Once again, market action works to equilibrate supply and demand for money or cash balances, and demand for money will adjust to the total supply available. Individuals tried to scramble to add to their cash balances by spending less; in the aggregate, they could not add to the money supply, since that is given at $100 billion. But in the process of spending less, prices overall fell until the $100 billion became an adequate total cash balance once again.
The price level, then, and the purchasing power of the dollar, are determined by the same sort of supply-and-demand feedback mechanism that determines individual prices. The price level tends to be at the intersection of the supply of and demand for money, and tends to return to that point when displaced.
As in individual markets, then, the price or purchasing power of the dollar varies directly with the demand for money and inversely with the supply. Or, to turn it around, the price level varies directly with the supply of money and inversely with the demand.
2. Why Overall Prices Change
Why does the price level ever change, if the supply of money and the demand for money determine the height of overall prices? If, and only if, one or both of these basic factors — the supply of or demand for money — changes. Let us see what happens when the supply of money changes, that is, in the modern world, when the supply of nominal units changes rather than the actual weight of gold or silver they used to represent. Let us assume, then, that the supply of dollars, pounds, or francs increases, without yet examining how the increase occurs or how the new money gets injected into the economy.
Figure 3.4 shows what happens when M, the supply of dollars, of total cash balances of dollars in the economy, increases.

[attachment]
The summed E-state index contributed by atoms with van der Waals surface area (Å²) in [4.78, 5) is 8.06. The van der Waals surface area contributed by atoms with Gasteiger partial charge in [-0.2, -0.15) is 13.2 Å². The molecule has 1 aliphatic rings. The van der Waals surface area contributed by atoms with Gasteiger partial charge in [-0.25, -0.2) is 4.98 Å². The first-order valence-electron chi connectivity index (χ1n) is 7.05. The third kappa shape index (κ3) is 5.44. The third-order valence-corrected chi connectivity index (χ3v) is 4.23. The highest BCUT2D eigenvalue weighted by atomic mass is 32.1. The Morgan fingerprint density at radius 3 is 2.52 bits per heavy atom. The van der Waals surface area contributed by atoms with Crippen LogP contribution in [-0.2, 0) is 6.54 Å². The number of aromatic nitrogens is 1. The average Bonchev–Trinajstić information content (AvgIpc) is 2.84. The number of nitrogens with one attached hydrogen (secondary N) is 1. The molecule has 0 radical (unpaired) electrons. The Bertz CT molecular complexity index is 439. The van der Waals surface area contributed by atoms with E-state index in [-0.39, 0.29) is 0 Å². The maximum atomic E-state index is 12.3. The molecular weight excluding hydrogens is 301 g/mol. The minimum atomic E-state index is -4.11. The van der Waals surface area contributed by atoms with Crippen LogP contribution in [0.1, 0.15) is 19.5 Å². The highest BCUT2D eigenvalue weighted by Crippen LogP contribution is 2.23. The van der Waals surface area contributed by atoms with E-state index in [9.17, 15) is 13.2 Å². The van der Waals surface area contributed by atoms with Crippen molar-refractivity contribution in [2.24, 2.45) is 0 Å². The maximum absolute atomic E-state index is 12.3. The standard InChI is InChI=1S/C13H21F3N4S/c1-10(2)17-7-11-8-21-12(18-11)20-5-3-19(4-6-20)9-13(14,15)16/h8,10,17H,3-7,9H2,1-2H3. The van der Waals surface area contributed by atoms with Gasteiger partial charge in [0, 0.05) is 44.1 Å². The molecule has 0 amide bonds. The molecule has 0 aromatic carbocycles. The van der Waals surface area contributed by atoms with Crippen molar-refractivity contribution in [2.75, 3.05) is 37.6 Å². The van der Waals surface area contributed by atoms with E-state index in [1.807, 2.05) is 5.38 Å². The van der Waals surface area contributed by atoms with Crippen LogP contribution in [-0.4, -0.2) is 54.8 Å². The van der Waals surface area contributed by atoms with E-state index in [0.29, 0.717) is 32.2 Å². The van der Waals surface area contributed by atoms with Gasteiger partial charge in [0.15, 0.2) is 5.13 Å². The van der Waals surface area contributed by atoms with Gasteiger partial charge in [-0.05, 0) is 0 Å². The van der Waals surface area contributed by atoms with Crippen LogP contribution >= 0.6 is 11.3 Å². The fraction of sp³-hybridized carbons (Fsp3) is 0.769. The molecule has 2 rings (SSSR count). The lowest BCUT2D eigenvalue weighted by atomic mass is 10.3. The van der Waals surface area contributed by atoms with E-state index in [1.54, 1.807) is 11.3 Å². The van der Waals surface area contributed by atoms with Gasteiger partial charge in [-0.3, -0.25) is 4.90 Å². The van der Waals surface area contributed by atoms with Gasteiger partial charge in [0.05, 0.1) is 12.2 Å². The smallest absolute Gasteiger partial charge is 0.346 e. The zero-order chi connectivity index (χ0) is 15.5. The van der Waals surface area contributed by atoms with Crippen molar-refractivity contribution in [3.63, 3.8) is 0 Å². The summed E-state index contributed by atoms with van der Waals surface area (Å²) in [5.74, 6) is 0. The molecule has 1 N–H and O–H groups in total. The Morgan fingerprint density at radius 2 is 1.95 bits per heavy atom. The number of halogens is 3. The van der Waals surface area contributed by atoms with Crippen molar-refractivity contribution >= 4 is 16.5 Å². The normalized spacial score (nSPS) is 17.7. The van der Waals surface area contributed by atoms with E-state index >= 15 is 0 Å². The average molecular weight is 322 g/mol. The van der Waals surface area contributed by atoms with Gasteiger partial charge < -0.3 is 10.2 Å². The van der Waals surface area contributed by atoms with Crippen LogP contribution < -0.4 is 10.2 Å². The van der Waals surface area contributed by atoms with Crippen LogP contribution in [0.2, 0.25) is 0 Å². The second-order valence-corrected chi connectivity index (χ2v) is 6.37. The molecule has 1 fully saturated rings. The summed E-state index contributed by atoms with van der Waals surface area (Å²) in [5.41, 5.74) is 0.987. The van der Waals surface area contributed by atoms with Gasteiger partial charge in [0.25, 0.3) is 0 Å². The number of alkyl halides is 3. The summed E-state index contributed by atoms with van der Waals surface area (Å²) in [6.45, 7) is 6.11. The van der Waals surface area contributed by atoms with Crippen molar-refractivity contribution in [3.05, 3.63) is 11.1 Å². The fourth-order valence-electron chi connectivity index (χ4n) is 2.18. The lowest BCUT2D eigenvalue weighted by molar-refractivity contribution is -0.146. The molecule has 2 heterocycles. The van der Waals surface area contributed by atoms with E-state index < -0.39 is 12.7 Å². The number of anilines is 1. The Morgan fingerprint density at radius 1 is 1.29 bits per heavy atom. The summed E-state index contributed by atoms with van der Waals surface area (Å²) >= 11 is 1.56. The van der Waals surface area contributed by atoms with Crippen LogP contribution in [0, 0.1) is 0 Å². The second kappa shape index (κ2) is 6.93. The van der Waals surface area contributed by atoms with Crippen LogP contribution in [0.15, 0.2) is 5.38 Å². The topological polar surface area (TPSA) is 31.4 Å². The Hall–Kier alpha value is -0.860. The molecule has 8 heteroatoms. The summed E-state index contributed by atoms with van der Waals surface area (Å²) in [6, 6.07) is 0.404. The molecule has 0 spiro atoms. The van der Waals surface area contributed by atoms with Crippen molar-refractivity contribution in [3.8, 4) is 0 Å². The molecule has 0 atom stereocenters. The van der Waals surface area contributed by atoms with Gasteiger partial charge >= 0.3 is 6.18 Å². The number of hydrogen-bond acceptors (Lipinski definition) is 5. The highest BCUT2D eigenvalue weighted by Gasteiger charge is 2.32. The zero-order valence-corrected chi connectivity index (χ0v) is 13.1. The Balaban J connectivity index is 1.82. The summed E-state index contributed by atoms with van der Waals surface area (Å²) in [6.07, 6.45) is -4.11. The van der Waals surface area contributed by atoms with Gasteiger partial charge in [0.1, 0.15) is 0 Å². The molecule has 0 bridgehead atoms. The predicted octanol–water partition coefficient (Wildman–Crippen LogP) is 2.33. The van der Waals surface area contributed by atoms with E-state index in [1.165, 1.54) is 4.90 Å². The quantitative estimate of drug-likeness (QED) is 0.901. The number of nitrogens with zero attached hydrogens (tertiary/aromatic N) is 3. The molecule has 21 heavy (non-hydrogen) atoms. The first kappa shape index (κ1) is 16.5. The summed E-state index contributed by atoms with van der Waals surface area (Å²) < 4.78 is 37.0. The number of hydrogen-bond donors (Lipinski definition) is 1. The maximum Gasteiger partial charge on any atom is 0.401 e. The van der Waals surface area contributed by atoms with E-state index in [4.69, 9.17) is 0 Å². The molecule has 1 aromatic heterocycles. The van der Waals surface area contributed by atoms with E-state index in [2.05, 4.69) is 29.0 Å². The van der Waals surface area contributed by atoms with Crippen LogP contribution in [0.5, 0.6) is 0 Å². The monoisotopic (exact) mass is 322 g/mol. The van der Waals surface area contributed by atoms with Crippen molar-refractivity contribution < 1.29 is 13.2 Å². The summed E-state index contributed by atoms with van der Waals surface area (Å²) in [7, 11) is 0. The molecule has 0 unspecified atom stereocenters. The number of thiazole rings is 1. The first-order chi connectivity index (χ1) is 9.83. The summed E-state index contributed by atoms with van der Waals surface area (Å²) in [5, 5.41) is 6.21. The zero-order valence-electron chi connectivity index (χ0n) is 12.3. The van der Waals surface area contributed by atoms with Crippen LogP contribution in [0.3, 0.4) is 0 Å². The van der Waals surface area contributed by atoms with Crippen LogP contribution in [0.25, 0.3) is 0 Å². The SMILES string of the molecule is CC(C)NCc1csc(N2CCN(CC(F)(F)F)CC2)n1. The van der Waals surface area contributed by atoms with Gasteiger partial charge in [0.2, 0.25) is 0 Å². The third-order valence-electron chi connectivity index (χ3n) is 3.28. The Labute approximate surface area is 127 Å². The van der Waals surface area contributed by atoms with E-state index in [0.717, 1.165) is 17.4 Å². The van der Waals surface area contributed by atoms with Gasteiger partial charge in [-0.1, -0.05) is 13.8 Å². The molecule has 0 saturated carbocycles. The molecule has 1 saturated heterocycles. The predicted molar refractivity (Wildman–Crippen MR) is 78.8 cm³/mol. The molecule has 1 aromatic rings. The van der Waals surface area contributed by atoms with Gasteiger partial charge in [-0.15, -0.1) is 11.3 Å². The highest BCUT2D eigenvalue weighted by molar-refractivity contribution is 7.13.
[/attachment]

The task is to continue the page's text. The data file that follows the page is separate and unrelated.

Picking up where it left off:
The original supply of money, M, intersects with the demand for money and establishes the PPM (purchasing power of the dollar) and the price level at distance 0A. Now, in whatever way, the supply of money increases to M′. This means that the aggregate total of cash balances in the economy has increased from M, say $100 billion, to M′, $150 billion. But now people have $50 billion surplus in their cash balances, $50 billion of excess money over the amount needed in their cash balances at the previous 0A prices level. Having too much money burning a hole in their pockets, people spend the cash balances, thereby raising individual demand curves and driving up prices. But as prices rise, people find that their increased aggregate of cash balances is getting less and less excessive, since more and more cash is now needed to accommodate the higher price levels. Finally, prices rise until PPM has fallen from 0A to 0B. At these new, higher price levels, the M′ — the new aggregate cash balances — is no longer excessive, and the demand for money has become equilibrated by market forces to the new supply. The money market — the intersection of the demand and supply of money — is once again cleared, and a new and higher equilibrium price level has been reached.
Note that when people find their cash balances excessive, they try to get rid of them, but since all the money stock is owned by someone, the new M′ cannot be gotten rid of in the aggregate; by driving prices up, however, the demand for money becomes equilibrated to the new supply. Just as an increased supply of pork drives down prices so as to induce people to buy the new pork production, so an increased supply of dollars drives down the purchasing power of the dollar until people are willing to hold the new dollars in their cash balances.
What if the supply of money, M, decreases, admittedly an occurrence all too rare in the modern world? The effect can be seen in Figure 3.5.